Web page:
Federal Assault Weapons Ban
- A Bureau of Alcohol, Tobacco, and Firearms spokesman stated that he “can in no way vouch for the validity” of the claim that the ban was responsible for violent crime’s decline. - Torsten Ove (2004) Assault Weapon Ban’s Effectiveness Debated, Pittsburgh Post-Gazette, 3/26/04
- The Center for Disease Control and Prevention studied the ban and found “insufficient evidence to determine the effectiveness of any of the firearms laws reviewed for preventing violence.” - First Reports Evaluating the Effectiveness of Strategies for Preventing Violence: Firearms Laws, CDC, 3 Oct 2003.
- The National Research Council studied the ban and stated “did not reveal any clear impacts on gun violence” and “due to the fact that the relative rarity with which the banned guns were used in crime before the ban … the maximum potential effect of the ban on gun violence outcomes would be very small….” - Firearms and Violence: A Critical Review, Charles F. Wellford, John V. Pepper, and Carol V. Petrie, Editors, National Research Council, National Academy of Science, NAP 2004, 2005, ISBN 978-0-309-09124-4.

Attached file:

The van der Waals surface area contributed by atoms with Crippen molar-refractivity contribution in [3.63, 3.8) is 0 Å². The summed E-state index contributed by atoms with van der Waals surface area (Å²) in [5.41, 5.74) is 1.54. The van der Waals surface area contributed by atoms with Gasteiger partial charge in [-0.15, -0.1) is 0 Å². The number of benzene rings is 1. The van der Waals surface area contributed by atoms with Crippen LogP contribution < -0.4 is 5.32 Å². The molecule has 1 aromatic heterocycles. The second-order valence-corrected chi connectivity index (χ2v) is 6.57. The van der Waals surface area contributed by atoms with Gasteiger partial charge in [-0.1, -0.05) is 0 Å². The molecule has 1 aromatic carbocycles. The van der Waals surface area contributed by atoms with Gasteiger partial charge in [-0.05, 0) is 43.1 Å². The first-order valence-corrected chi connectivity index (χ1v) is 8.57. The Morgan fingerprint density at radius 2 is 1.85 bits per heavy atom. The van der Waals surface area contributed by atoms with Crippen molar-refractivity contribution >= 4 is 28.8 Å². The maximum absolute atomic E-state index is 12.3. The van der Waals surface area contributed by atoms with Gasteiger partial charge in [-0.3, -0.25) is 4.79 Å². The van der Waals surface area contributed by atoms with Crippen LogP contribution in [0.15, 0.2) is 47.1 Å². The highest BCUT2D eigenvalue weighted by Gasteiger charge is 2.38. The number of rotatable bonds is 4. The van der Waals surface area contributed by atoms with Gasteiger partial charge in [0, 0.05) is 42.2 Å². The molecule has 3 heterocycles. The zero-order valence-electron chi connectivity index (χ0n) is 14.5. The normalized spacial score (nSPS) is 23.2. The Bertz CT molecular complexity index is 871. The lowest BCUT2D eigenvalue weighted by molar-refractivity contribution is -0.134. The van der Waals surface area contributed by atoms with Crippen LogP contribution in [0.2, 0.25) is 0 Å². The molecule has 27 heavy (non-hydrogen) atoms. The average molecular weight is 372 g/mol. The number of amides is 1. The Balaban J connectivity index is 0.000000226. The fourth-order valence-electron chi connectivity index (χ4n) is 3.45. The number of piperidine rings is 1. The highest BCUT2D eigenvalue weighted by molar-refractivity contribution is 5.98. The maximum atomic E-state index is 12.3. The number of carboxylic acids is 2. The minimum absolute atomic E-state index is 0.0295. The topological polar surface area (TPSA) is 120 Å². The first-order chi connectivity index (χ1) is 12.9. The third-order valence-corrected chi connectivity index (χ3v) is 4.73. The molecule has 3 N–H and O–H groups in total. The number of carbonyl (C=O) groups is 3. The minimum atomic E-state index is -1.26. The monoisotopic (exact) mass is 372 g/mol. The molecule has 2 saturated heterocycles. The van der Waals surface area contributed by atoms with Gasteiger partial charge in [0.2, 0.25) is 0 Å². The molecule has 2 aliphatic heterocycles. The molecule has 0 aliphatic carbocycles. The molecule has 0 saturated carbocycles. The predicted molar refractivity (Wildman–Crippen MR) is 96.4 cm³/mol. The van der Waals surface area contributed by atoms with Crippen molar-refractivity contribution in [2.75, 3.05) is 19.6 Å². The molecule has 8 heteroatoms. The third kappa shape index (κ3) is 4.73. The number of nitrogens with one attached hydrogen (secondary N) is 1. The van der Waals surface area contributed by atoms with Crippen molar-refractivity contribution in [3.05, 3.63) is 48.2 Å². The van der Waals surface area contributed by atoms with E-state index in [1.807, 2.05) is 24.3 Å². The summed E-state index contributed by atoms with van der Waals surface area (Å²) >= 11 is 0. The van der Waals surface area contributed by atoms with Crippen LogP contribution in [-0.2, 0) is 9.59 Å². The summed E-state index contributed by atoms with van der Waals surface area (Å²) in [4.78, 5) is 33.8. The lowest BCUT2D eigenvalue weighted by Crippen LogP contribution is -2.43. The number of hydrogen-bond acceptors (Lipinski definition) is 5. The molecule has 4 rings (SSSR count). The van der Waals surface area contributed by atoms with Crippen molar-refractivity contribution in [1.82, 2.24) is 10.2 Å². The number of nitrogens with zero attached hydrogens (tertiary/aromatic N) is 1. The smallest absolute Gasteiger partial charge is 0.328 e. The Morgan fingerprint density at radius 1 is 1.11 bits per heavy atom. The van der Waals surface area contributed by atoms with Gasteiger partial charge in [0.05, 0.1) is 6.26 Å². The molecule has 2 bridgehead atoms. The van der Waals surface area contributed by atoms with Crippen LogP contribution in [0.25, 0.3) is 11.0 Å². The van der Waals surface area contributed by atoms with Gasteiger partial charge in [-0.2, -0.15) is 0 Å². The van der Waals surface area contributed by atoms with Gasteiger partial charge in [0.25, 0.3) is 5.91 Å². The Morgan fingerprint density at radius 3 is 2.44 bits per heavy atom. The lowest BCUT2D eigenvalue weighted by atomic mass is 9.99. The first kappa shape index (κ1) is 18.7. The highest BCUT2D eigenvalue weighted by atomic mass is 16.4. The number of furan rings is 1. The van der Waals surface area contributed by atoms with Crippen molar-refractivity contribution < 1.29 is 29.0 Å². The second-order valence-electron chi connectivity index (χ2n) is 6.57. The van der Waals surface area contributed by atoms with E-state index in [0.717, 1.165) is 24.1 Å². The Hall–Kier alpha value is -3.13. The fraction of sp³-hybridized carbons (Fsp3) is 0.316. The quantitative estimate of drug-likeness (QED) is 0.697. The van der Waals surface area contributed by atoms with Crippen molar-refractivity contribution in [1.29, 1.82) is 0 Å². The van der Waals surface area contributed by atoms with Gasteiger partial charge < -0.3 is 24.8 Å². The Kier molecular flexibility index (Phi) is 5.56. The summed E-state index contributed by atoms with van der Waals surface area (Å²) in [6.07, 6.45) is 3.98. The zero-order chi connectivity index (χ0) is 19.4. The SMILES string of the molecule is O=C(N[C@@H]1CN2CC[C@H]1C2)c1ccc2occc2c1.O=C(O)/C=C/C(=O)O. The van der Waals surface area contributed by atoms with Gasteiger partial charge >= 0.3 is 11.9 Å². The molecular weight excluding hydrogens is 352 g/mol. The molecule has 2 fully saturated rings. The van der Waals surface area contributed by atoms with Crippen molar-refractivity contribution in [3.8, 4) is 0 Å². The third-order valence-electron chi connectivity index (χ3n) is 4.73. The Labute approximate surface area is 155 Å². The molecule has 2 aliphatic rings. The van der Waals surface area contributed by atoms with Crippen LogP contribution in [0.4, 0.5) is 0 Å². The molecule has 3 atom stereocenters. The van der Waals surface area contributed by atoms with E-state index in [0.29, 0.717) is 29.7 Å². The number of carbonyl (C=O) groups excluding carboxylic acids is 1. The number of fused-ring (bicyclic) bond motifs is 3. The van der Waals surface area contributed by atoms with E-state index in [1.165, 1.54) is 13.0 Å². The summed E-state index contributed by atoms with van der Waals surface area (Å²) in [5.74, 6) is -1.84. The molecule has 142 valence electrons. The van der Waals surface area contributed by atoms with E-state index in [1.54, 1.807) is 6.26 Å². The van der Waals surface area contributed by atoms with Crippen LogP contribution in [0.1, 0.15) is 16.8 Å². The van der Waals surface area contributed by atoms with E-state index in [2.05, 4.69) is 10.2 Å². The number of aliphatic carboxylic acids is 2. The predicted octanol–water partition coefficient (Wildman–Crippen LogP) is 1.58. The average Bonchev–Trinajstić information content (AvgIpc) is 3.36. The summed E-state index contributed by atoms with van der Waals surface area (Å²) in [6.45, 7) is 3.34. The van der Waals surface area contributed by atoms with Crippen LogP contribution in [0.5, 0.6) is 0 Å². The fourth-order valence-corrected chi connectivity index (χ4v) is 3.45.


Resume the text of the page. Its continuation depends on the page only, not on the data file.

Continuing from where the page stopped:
- “The ban has failed to reduce the average number of victims per gun murder incident or multiple gunshot wound victims.” - Impacts of the 1994 Assault Weapons Ban: 1994-96, National Institute of Justice, March 1999